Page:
Arrow-right Camera
The Spokesman-Review Newspaper

The Spokesman-Review Newspaper The Spokesman-Review

Spokane, Washington  Est. May 19, 1883
Partly Cloudy Day 32° Partly Cloudy
News >  Education

False report of shootings at Lewis and Clark sparks lockdowns at 3 Spokane high schools, Deaconess Hospital

Dec. 9, 2022 Updated Fri., Dec. 9, 2022 at 10:03 p.m.

From staff reports

Police officers stormed into Lewis and Clark High School on Friday morning after they received a report of an active shooter on the school’s campus. The report soon was determined to be a hoax.

North Central and Rogers high schools also were placed on lockdowns as a result of similar hoaxes.

Some Lewis and Clark students, fearing a possible shooting, fled the school as police entered.

“This is incredibly tragic for our kids that they have to endure this type of solicitation of fear and panic in our community,” said Adam Swinyard, Spokane Public Schools superintendent.

Tula Webber, an LC senior, said police officers came up to the doors of the Commons where students were supposed to be having lunch. Once the doors were opened, several dozen students fled outside.

“Everyone started sprinting,” Webber said. “A lot of us just spread out.”

Late Friday morning, parents gathered under the interstate overpass in front of LC, checking in with their children on their cellphones, waiting to hear more information.

Jill Maloney watched the school nervously while she waited for police to sweep the building. Her son did not have his cellphone, she said.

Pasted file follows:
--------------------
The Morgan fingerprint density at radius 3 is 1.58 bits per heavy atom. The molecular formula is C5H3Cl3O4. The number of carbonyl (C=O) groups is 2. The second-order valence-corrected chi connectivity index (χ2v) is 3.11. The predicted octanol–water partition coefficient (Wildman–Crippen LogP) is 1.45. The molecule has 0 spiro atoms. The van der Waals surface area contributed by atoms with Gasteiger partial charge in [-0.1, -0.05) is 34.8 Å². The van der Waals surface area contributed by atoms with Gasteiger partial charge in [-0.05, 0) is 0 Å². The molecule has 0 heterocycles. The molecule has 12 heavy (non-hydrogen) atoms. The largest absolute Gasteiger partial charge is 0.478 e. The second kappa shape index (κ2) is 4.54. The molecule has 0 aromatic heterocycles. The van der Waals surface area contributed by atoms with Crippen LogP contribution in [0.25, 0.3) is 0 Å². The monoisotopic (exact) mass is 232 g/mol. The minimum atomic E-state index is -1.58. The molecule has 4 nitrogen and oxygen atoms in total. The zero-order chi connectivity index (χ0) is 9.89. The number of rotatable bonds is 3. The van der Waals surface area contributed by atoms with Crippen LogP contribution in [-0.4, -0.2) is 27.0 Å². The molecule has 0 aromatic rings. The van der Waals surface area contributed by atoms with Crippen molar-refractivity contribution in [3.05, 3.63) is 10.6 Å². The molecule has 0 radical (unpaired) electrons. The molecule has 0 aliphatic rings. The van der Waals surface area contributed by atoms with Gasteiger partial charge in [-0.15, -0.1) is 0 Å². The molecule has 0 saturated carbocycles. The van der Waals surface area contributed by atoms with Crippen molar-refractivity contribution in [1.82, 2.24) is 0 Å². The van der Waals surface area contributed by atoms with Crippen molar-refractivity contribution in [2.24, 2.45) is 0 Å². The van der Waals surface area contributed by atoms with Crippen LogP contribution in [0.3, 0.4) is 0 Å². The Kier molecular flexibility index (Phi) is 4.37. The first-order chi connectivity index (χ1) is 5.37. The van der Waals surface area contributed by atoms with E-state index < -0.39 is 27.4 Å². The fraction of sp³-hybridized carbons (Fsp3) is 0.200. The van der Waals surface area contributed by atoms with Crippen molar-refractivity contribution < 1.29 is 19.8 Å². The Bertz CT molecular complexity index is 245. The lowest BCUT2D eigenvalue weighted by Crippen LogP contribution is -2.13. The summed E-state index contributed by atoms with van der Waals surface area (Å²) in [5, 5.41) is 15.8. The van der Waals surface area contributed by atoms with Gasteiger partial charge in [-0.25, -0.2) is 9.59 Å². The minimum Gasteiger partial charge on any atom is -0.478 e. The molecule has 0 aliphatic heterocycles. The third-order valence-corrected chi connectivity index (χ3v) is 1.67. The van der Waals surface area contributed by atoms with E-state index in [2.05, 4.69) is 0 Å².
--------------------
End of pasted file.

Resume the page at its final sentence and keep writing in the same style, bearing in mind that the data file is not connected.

Other parents expressed the range of emotions they felt as they rushed to the school, watched armed officers enter, then learned it was a hoax.

“There’s a lot of anger involved, obviously, if you are going to perpetrate a hoax on children,” Greg Boures said.

“There’s relief, but then there’s also a ton of frustration,” Matt Paulson said.

While they were relieved, their children felt terror, Andrea Boures said.

“They’re trapped in a room not knowing what’s going on,” she said.

Swinyard commended law enforcement for responding with “incredible speed.”

“All indications are that that training, that practice, the coordination with law enforcement – it operated in a way in which we would have hoped it would,” Swinyard said.

He said it took Spokane Public Schools about 25 minutes to notify students’ families of the situation. The goal is to relay that message as quickly as possible while ensuring the message is accurate, Swinyard said.

“There is nothing scarier than thinking that our children might be in harm’s way,” Swinyard said.

Police said they swept the entire school by 12:15 p.m. and found no indication of a shooting.

Spokane police spokesman Cpl. Nick Briggs said the report indicated someone who was armed with a rifle was harming people at LC and there were casualties. Multiple officers and agencies responded to the school. Police with rifles swept into the hallways to search for a shooter. They later cleared the entire building with the help of staff.

About an hour after the call was made, officers determined no one had been injured and there was no threat, Briggs said.

“This is obviously one of the most dire calls a law enforcement officer can get,” Briggs said.

He said several police units were placed in other parts of the city in case the fake LC call was a diversion so officers were ready elsewhere.